April 1, 2023

The politician, 79, on reading romantic fiction, racism in the 1960s, fear of water and getting called ‘old’
My earliest memory is the rag and bone men going down the street with a horse and cart. I was three. My other vivid memory was a year later, 1947. The Ouse, which often floods in York, flooded the streets where I lived. We had to walk around on planks on upturned buckets.
Bettering yourself was the dominant aim in life. I was part of a highly aspirational family. My father was ambitious for me. I was encouraged, mostly positively, sometimes in a more aggressive way, to work hard and go to university. We were what would be called respectable working class. The great ambition was to rise up the social scale and become middle-class professionals, which is what we did.
I ran into problems with my father when I fell in love with Olympia, my first wife, who was Kenyan Asian. We were cut off by both families. Once children arrived, their attitudes mellowed. Now a lot of people have mixed families, but in the mid-to-late 1960s there was a lot of hostility. We had to mind each other’s back.
The things I dislike about getting older? The assumption you’re “retired” and that, once you hit 80, you must be on some progression towards dementia. It was a problem in politics. I didn’t get into parliament until I was 54; the word “old” hung around. The cult of youth was very evident. Having greater years has its advantages in terms of experience. In some cases, like Mr. Biden, it gets you to the top.
I’m an optimist. There’s a lot to be pessimistic about – environmental deterioration, the mess in British politics – but sitting back and despairing is something I don’t do. It’s particularly unhelpful.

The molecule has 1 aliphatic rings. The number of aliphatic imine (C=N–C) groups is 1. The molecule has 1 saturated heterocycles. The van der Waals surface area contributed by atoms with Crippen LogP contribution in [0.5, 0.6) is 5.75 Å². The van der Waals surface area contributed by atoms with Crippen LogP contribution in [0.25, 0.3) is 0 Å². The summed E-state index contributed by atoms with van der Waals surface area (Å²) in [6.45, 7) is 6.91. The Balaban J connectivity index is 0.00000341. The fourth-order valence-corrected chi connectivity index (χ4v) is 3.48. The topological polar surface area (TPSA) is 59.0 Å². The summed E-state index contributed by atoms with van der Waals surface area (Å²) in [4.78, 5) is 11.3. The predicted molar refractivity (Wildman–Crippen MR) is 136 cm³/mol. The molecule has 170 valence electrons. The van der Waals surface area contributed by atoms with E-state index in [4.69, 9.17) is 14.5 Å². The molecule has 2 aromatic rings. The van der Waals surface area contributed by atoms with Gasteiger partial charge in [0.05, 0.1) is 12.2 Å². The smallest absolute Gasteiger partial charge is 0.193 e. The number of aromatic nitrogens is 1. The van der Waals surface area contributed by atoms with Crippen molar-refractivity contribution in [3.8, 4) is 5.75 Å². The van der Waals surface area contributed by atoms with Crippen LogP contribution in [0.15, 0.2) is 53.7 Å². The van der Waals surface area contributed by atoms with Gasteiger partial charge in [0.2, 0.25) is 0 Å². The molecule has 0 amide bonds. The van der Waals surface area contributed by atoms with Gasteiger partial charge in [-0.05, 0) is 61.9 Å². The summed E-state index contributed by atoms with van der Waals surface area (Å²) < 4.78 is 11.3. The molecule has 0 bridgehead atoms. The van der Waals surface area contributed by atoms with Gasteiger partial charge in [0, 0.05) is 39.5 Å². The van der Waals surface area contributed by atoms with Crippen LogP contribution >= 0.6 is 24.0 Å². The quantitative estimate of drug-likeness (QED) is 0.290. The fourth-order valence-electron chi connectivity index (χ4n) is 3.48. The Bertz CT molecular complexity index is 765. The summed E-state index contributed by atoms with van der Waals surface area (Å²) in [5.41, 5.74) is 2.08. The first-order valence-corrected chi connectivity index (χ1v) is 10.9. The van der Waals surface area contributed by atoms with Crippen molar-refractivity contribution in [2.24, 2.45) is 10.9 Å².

Dancing makes me happy. I still have lessons once a week; physical fitness combined with mental absorption. You’ve got to switch off for an hour and feel the music. When I was a cabinet minister under a lot of pressure, I needed and benefited from it. It was a sanctuary.
I have a phobia of water. I learned to swim in a crude way, just breast stroke, when I was 19. Now, I’m taking lessons to learn how to front crawl. I’ve got wonderful teachers who, I think, share my frustration that I never quite get beyond the sixth or seventh stroke.
I’m a romantic. I indulge in romantic fiction. Have I a pile of Mills & Boon by the bed? No, but I do like happy endings.
When have I been happiest? I wasn’t terribly happy as a child or young adult. I was very happy once I’d settled into my relationship with Olympia and later once I’d settled into a relationship with Rachel. A combination of love and security led to happiness.
The most important qualities of a politician are patience, endurance and resilience. It’s a difficult balance between self-promotion and working as a team. You get raving egotists – Boris Johnson, Trump – and you get others you’ve never heard of who are very good team players. At the top, you need to be a bit of each.
I tend not to regret. You make mistakes, but you have to learn to put it behind you. Otherwise you get bogged down in reliving the past. When I was in government a lot of mistakes were made by me personally and by my colleagues collectively. We had to deal with public expenditure cuts which, subsequently, were described as austerity. I like to think, in retrospect, if it had been left to me, I would’ve got a different balance, but I was there, I subscribed to it.
How to be a Politician: 2000 Years of Good (and Bad) Advice by Vince Cable is published by WH Allen at £16.99. Buy a copy for £14.44 at guardianbookshop.com


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